Thursday, 10 July 2014
Ceisteanna - Questions - Priority Questions
Online Business Voucher Scheme
7. To ask the Minister for Jobs, Enterprise and Innovation the annual trends regarding the level of investment in e-commerce by indigenous Irish business; and the numbers of persons employed in the sector. [29883/14]
Retail is one of the forgotten sectors of the economy, although it has probably suffered the most outside of construction in recent years. It has lost approximately 50,000 jobs recently and representative organisations state those in another 30,000 are clinging on by their finger tips. We are seeing a radical reorientation of people's spending patterns from the shop to online purchasing and my concern is that 75% of the business is going abroad. The Government must have a clear strategy to ensure Irish retailers start to use the service.
In the past decade the influence of the Internet on the economy has been growing steadily, about which there is no doubt. In 2013 Indecon Consultants estimated that digital‐related activities contributed 4.4% of GDP to the economy. The consultants predicted that this contribution would increase by 16% year on year. Almost 95,000 jobs are already supported by digital-related activities in the economy.
Notwithstanding this trend, CSO data suggest only 23% of small companies in Ireland are engaged in sales through e-commerce. The proportion is considered to be even lower for companies with fewer than ten employees. These companies are potentially losing valuable sales opportunities in both the Irish market and in selling overseas. It is estimated that Irish consumers spend just under €6 billion online annually, of which 60% to 70% goes overseas.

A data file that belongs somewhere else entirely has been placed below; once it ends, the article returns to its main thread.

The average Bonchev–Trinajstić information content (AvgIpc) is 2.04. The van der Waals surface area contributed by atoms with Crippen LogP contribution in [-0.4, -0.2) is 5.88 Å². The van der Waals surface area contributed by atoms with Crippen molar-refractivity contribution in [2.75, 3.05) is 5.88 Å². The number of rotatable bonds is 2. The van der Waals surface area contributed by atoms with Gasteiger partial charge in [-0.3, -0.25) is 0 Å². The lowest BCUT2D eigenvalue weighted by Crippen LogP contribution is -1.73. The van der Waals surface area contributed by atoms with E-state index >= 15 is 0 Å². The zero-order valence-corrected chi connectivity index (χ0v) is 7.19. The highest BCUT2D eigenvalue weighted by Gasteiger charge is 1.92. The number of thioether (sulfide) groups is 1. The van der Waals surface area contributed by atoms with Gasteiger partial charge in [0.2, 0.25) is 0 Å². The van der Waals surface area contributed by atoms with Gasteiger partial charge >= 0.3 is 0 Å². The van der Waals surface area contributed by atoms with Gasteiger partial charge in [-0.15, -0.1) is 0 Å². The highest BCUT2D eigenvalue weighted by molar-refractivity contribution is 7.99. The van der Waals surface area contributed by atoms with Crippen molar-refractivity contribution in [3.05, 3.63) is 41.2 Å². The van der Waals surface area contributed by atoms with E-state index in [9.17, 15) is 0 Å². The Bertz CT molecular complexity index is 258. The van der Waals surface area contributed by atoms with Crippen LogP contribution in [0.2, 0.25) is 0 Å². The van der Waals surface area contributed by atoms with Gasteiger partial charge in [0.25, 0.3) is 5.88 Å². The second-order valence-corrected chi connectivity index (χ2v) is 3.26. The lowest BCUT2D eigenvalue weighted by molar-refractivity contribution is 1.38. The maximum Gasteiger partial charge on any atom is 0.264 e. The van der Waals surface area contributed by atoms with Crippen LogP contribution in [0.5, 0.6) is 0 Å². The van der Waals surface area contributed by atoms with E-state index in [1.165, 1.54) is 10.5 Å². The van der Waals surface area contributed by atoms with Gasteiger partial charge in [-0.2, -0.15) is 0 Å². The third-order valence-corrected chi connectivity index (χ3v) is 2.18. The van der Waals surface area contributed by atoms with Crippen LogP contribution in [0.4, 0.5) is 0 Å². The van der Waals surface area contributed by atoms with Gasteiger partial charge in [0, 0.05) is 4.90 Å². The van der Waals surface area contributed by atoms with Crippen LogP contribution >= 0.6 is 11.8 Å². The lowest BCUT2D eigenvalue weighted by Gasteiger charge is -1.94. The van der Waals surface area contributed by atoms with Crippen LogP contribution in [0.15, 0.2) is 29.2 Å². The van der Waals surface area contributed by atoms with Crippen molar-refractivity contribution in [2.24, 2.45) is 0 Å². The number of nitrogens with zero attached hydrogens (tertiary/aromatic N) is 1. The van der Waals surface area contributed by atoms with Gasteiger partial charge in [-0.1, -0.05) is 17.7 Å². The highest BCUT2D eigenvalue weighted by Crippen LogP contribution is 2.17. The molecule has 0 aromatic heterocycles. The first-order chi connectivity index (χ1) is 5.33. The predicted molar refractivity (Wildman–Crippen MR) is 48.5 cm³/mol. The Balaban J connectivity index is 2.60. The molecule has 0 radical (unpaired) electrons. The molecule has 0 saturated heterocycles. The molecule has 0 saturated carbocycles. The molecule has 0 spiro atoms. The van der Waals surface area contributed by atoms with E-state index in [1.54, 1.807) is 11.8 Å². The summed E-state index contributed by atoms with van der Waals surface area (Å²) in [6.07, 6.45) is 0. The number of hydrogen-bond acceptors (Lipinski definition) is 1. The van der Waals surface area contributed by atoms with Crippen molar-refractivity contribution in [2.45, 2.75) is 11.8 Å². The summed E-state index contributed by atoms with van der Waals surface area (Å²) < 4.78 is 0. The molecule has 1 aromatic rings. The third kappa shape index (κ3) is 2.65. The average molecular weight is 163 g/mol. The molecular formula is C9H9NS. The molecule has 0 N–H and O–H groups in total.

Encouraging more indigenous companies to engage in e-commerce is, therefore, a key objective of the Government’s national digital strategy and An Action Plan for Jobs. The 2014 action plan includes a commitment to roll out a trading online voucher scheme to 2,000 micro and small businesses by the end of 2015. The scheme is intended as a catalyst to support businesses to start trading online or improve their current online trading offering, rather than simply having an online presence and there is a qualitative difference. It provides successful applicants with a voucher up to the value of €2,500 to help meet these objectives. The value of the voucher must be matched by the applicant company. The trading online voucher scheme falls within the remit of the Department of Communications, Energy and Natural Resources. However, the vouchers will be administered by the local enterprise offices.
Following a piloting of the scheme by the Dublin City Enterprise Office at the start of the year, the Minister for Communications, Energy and Natural Resources announced the national roll-out of the scheme last week. Applicant businesses will be selected on the basis of their project plan, including their expected growth in jobs and exports as a result of trading online.